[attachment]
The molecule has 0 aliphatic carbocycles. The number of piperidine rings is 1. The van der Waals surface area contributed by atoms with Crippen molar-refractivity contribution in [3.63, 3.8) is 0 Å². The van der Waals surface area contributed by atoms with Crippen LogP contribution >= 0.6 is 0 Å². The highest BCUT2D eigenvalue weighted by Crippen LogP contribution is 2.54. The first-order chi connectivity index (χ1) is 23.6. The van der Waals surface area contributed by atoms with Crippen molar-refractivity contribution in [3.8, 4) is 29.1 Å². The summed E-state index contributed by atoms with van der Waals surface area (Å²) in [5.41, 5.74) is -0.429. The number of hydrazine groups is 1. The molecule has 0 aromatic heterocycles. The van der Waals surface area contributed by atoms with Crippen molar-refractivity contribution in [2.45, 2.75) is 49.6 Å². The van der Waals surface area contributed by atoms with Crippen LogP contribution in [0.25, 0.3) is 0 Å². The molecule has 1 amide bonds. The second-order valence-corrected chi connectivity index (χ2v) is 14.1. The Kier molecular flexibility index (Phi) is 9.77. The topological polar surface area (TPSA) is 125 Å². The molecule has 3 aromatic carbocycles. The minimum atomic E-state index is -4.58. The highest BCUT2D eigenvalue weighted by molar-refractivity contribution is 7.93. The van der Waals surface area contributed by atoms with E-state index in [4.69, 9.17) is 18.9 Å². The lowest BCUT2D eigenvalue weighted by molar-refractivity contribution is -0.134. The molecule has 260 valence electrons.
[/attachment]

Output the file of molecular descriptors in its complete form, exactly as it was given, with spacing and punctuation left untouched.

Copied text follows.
The molecule has 0 aliphatic carbocycles. The number of piperidine rings is 1. The van der Waals surface area contributed by atoms with Crippen molar-refractivity contribution in [3.63, 3.8) is 0 Å². The van der Waals surface area contributed by atoms with Crippen LogP contribution >= 0.6 is 0 Å². The highest BCUT2D eigenvalue weighted by Crippen LogP contribution is 2.54. The first-order chi connectivity index (χ1) is 23.6. The van der Waals surface area contributed by atoms with Crippen molar-refractivity contribution in [3.8, 4) is 29.1 Å². The summed E-state index contributed by atoms with van der Waals surface area (Å²) in [5.41, 5.74) is -0.429. The number of hydrazine groups is 1. The molecule has 0 aromatic heterocycles. The van der Waals surface area contributed by atoms with Crippen molar-refractivity contribution in [2.45, 2.75) is 49.6 Å². The van der Waals surface area contributed by atoms with Crippen LogP contribution in [0.25, 0.3) is 0 Å². The molecule has 1 amide bonds. The second-order valence-corrected chi connectivity index (χ2v) is 14.1. The Kier molecular flexibility index (Phi) is 9.77. The topological polar surface area (TPSA) is 125 Å². The molecule has 3 aromatic carbocycles. The minimum atomic E-state index is -4.58. The highest BCUT2D eigenvalue weighted by molar-refractivity contribution is 7.93. The van der Waals surface area contributed by atoms with E-state index in [4.69, 9.17) is 18.9 Å². The lowest BCUT2D eigenvalue weighted by molar-refractivity contribution is -0.134. The molecule has 260 valence electrons.